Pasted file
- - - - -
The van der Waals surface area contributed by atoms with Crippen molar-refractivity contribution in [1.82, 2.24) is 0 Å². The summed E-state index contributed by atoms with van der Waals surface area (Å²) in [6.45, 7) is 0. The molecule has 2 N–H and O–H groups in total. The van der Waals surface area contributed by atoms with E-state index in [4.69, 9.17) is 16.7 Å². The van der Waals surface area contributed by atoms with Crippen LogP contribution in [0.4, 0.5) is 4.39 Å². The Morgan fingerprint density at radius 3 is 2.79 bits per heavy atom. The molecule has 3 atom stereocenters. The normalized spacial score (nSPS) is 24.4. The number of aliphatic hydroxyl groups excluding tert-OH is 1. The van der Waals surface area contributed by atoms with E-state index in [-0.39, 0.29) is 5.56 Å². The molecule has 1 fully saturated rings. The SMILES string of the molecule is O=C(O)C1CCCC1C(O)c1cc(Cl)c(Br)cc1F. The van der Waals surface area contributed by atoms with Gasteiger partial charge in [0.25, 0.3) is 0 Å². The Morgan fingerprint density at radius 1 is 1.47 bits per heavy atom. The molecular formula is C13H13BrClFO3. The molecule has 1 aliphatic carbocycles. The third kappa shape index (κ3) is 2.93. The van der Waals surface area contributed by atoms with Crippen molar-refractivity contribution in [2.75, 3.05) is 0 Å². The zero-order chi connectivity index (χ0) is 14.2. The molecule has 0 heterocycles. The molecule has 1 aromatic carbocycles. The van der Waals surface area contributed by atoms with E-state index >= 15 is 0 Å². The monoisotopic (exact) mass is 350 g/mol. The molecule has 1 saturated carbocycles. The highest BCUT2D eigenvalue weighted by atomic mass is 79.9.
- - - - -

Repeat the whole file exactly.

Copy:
The van der Waals surface area contributed by atoms with Crippen molar-refractivity contribution in [1.82, 2.24) is 0 Å². The summed E-state index contributed by atoms with van der Waals surface area (Å²) in [6.45, 7) is 0. The molecule has 2 N–H and O–H groups in total. The van der Waals surface area contributed by atoms with E-state index in [4.69, 9.17) is 16.7 Å². The van der Waals surface area contributed by atoms with Crippen LogP contribution in [0.4, 0.5) is 4.39 Å². The Morgan fingerprint density at radius 3 is 2.79 bits per heavy atom. The molecule has 3 atom stereocenters. The normalized spacial score (nSPS) is 24.4. The number of aliphatic hydroxyl groups excluding tert-OH is 1. The van der Waals surface area contributed by atoms with E-state index in [-0.39, 0.29) is 5.56 Å². The molecule has 1 fully saturated rings. The SMILES string of the molecule is O=C(O)C1CCCC1C(O)c1cc(Cl)c(Br)cc1F. The van der Waals surface area contributed by atoms with Gasteiger partial charge in [0.25, 0.3) is 0 Å². The Morgan fingerprint density at radius 1 is 1.47 bits per heavy atom. The molecular formula is C13H13BrClFO3. The molecule has 1 aliphatic carbocycles. The third kappa shape index (κ3) is 2.93. The van der Waals surface area contributed by atoms with Crippen molar-refractivity contribution in [2.75, 3.05) is 0 Å². The zero-order chi connectivity index (χ0) is 14.2. The molecule has 0 heterocycles. The molecule has 1 aromatic carbocycles. The van der Waals surface area contributed by atoms with E-state index >= 15 is 0 Å². The monoisotopic (exact) mass is 350 g/mol. The molecule has 1 saturated carbocycles. The highest BCUT2D eigenvalue weighted by atomic mass is 79.9.